At least all of the Sororities and most of the Fraternities had national legal representation where they can force the university to dismiss their bogus allegations within a few weeks. Guess who doesn't have a team of lawyers to come in and assist them? Guess who has to tread lightly because we have an awesome band director and staff that no one wants to bring more hellfire down on? Guess what organization will stay on suspension well into next semester while the fraternities and sororities are back to their socializing?

This is bullshit. I have two daughters in the 110 and have had ZERO concerns with their safety or ability to act like adults. Yet, the university has taken their rights to be adults away. They cannot go out with their friends. They cannot have their friends over for dinner. They can't hangout in the cafeteria. They can't fucking hangout together anywhere. They have to do their hours of practices and performances and disburse.

The Seniors basically just lost their senior year. They couldn't even go out together after their Varsity concert to celebrate their last show. They can't have an awards banquet to recognize their senior year. Hell....My older daughter turns 21 on Monday and she's driving up to Columbus to go out with her family because she's not allowed to celebrate with her friends. $50,000 per year for my kids to go to that university and they're under lockdown. The university wouldn't even let them use social media until FIRE got involved and called Nellis out for 1st amendment violations.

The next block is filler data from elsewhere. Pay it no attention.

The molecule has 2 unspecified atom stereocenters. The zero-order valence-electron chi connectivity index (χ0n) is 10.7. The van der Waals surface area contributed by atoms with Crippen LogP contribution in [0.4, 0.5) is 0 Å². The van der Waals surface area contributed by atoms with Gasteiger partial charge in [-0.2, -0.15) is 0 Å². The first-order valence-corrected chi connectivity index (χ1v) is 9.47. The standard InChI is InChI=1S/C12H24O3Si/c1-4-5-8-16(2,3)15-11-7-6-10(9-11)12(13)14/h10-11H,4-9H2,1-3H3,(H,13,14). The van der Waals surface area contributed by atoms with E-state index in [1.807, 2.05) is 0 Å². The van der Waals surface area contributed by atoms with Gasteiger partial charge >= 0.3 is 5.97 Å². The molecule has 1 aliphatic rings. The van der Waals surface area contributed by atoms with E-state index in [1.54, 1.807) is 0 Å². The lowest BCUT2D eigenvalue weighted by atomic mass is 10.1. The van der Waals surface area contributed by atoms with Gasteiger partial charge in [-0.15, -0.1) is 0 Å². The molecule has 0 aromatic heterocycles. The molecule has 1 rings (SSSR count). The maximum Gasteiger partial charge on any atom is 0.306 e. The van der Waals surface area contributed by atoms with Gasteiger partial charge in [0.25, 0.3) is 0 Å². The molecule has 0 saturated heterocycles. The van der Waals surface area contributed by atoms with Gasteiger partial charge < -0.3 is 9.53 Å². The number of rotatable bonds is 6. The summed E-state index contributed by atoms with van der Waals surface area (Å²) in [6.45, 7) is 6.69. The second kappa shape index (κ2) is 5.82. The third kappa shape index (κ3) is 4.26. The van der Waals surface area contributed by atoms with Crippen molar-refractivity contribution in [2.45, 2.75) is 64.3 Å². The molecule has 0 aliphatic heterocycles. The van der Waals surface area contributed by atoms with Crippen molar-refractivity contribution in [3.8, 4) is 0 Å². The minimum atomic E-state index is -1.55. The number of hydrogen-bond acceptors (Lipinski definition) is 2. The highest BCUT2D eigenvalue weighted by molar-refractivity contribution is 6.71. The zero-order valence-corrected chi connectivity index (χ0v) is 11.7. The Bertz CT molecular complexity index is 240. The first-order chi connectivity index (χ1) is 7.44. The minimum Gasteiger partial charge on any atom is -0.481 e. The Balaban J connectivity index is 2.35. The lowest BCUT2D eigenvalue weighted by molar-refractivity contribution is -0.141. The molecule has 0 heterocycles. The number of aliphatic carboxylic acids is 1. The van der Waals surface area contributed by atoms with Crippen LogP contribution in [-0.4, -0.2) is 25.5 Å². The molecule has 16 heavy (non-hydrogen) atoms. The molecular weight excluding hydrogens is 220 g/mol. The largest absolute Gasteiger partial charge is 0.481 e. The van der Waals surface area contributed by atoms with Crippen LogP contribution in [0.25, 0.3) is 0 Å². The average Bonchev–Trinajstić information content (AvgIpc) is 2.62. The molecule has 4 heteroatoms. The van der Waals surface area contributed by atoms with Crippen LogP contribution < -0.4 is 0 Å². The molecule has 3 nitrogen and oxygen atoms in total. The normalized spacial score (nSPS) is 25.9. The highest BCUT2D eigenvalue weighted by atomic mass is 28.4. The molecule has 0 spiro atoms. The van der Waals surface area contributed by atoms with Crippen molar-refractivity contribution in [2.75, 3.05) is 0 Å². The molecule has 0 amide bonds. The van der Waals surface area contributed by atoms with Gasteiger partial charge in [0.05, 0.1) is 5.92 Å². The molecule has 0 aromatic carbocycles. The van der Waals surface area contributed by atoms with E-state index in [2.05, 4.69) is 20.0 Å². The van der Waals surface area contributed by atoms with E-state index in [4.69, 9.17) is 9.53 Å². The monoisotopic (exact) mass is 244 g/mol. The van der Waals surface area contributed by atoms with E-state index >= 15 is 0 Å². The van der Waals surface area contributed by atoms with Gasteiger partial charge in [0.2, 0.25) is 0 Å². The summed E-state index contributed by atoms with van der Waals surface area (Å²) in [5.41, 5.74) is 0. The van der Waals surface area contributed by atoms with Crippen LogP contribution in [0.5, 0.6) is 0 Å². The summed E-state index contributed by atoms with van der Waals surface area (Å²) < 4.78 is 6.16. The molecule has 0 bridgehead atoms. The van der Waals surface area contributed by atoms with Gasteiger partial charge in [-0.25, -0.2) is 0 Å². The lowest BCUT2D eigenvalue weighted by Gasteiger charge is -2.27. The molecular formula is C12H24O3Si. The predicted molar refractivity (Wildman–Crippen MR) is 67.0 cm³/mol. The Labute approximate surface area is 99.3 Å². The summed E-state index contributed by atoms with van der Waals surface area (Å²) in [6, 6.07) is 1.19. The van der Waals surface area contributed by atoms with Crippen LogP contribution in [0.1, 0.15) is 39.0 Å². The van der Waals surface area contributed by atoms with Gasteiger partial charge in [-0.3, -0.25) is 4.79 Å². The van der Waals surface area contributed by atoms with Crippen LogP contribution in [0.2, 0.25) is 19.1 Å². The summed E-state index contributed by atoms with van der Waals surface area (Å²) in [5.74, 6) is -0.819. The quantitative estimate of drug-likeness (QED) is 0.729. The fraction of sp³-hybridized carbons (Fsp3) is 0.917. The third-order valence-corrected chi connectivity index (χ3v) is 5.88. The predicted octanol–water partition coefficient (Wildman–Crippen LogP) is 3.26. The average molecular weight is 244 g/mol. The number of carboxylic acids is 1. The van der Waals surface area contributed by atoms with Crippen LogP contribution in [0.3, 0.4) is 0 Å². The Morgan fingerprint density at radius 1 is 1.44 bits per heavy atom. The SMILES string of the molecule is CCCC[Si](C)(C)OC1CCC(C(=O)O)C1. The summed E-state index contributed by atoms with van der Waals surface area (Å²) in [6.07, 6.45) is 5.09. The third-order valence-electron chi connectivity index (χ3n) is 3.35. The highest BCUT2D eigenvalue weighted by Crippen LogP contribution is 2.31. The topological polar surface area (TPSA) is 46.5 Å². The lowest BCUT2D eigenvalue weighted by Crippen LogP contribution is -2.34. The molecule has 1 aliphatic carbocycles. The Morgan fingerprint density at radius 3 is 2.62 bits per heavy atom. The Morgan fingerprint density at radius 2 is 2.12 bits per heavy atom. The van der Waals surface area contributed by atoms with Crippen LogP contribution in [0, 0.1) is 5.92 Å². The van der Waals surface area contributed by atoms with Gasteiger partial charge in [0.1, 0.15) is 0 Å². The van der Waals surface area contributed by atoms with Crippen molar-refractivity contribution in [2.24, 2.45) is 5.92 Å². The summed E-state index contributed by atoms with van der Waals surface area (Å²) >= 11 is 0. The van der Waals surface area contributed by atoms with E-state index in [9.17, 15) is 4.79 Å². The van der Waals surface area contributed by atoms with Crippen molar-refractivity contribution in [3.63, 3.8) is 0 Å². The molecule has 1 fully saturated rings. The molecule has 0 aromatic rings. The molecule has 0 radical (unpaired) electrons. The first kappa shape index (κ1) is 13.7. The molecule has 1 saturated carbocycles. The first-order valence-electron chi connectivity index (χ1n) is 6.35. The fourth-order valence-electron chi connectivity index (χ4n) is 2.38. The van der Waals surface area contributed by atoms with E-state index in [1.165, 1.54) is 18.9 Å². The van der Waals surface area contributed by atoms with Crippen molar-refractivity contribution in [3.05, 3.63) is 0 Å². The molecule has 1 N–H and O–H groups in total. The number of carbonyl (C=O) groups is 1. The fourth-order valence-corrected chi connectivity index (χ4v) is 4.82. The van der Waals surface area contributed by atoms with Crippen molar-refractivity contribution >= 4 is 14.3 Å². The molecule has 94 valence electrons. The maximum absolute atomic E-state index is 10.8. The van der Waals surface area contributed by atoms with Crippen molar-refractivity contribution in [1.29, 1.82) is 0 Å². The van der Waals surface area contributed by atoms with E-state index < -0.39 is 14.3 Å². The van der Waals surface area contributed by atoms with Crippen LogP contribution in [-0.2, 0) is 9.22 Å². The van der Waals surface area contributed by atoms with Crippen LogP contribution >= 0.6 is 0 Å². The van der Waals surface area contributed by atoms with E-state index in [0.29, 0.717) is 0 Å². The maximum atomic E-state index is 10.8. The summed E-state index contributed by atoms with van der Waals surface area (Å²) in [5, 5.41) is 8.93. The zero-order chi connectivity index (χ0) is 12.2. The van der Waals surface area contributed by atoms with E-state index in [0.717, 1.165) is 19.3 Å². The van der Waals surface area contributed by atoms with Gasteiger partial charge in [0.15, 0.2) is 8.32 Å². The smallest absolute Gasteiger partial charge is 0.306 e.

Starting this week, every band member has to go in front of a hazing committee and be interrogated. There are 250 of them. It's the week before Finals! It's going to take them at least a few weeks into next semester before they can interrogate every band member. And I mean interrogation..."Do you drink alcohol?" "Do you believe alcohol is required to have a good time?" "Do you go uptown to bars"? Why is what my child chooses to do the university's damn business? Why is my child under trial? Why not just ask them if they've experienced or seen hazing? No? Ok..bye. Then, once interrogations are done, how much longer before they actually take the band off of suspension? All because of 3 hearsay allegations? "I heard from a girl who had a boyfriend in 2014 that something might have happened to a band jacket" is all it takes to kill an organization at Ohio University. And you're ok with that?

Last Edited: 12/2/2019 6:37:03 PM by Bobcat110

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Bobcat Love's Sense of Shame
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  Message Not Read  RE: Three sorority's reinstated
   Posted: 12/2/2019 6:52:02 PM 
Bobcat110 wrote:
finnOhio wrote:
So, timetable works something like this, right?

Nov 2018--Collin Wiant, an 18 year-old student, dies from matters related to hazing issues. Reports surface that Wiant was forced to drink to excess, get high on nitrous oxide (whippets), and had been subjected to Xanax by the fraternity so that he could do work for upperclassmen.